[Python-3000] Two proposals for a new list-like type: one modest, one radical

Daniel Stutzbach daniel at stutzbachenterprises.com
Tue Apr 24 00:54:00 CEST 2007

On 4/23/07, Mike Klaas <mike.klaas at gmail.com> wrote:
> The init-from iterable is especially interesting: a 20% speed increase
> for list comps is not to be scoffed at.

That one is because list()'s tp_new method is PyType_GenericNew
instead of a wrapper around the more efficient PyList_New.  Probably
list comprehensions and the [] syntax already call PyList_New, but I
haven't checked.

> Have you analyzed the memory consumption of the two data structures?

I haven't done any empirical studies, but I can give you a pretty good picture.

For small lists, a BList uses a fixed amount of memory rather than
aiming for the "just large enough" for Python lists.  So, for very
small lists, BLists are currently rather wasteful.  The BList code
could be changed so that for small lists they also do the "just large
enough" thing, at the expense of a bit more code complexity.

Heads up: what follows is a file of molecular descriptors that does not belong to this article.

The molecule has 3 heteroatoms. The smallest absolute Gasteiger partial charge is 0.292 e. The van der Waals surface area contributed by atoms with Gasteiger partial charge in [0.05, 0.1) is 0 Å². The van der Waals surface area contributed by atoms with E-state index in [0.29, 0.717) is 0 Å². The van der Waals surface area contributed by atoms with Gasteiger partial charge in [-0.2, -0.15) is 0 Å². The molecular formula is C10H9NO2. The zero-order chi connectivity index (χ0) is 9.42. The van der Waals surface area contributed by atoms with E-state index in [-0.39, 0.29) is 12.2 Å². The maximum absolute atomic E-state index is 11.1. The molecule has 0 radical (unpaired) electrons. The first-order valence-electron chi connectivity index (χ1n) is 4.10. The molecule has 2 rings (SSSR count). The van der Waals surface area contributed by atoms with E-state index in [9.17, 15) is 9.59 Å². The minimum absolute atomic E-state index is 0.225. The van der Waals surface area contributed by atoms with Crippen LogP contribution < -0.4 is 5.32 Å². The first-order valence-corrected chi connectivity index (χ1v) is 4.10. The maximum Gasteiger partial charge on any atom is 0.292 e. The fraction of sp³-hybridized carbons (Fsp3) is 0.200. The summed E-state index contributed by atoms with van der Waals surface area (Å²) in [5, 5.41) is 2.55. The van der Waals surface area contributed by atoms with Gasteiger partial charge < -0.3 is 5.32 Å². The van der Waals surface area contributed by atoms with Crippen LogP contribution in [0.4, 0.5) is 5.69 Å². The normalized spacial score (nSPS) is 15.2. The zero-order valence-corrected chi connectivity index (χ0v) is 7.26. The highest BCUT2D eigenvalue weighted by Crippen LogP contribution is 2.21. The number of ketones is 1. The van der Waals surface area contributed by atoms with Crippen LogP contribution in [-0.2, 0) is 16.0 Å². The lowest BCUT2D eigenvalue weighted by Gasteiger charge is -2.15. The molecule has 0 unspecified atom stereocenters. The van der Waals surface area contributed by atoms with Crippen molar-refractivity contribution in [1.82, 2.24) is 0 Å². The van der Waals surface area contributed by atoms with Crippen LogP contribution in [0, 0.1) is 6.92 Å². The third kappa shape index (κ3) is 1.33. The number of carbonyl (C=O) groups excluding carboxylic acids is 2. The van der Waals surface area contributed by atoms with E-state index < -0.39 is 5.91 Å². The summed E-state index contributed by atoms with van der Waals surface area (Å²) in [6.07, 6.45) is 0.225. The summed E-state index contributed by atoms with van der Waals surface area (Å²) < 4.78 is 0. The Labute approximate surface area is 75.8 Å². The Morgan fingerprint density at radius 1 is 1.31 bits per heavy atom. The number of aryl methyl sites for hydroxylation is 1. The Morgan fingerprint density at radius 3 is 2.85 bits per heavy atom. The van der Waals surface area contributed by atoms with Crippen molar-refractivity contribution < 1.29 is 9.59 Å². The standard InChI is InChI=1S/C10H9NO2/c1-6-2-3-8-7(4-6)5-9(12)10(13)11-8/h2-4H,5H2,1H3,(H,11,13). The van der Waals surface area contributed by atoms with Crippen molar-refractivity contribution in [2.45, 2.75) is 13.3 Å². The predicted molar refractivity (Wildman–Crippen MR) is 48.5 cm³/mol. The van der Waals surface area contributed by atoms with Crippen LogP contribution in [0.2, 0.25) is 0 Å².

For large lists, the *worst* case for BLists is around twice the
memory requirements of a regular Python list (each BList node is
required to be at least half-full).  I know that sounds horrible, but
hear me out. :-)  The *best* case for BLists is when each node is
completely full, in which case they use negligibly more memory than a
regular Python list.

If a user creates a BList from whole-cloth (e.g., BList(iterable)),
they will get a best-case BList.  This would probably be the common
case for user's who don't plan to modify their list much.

If a user is doing lots of inserts and deletes, the BList's node's
will typically be three-quarters full, translating into 33% extra
memory above a regular Python list.  However (and this is a big
however!), these users will greatly appreciate the BList's additional
speed for these operations.

I hasten to add that these memory estimates are only about the space
required to store the list structure as well as pointers to the
objects in the list.  The objects themselves (e.g., integers, class
instances, whatever) will take up substantially more memory in any
case.  For example, for the regular 32-bit integer type, a single
object takes up 12 bytes.  A regular python list will spend an extra 4
bytes per integer (16 bytes total).  A worst-case BList spends an
extra 8 bytes per integer (20 bytes total).  So, worst case is only a
25% increase.

If the user makes use of operations that leverage the copy-on-write
feature, then BLists are *much* more memory efficient that regular
lists.  __getslice__ is probably the most commonly used function in
this category.  A slice of a large BList uses only O(log n) memory in
the worst case.

Daniel Stutzbach, Ph.D.             President, Stutzbach Enterprises LLC

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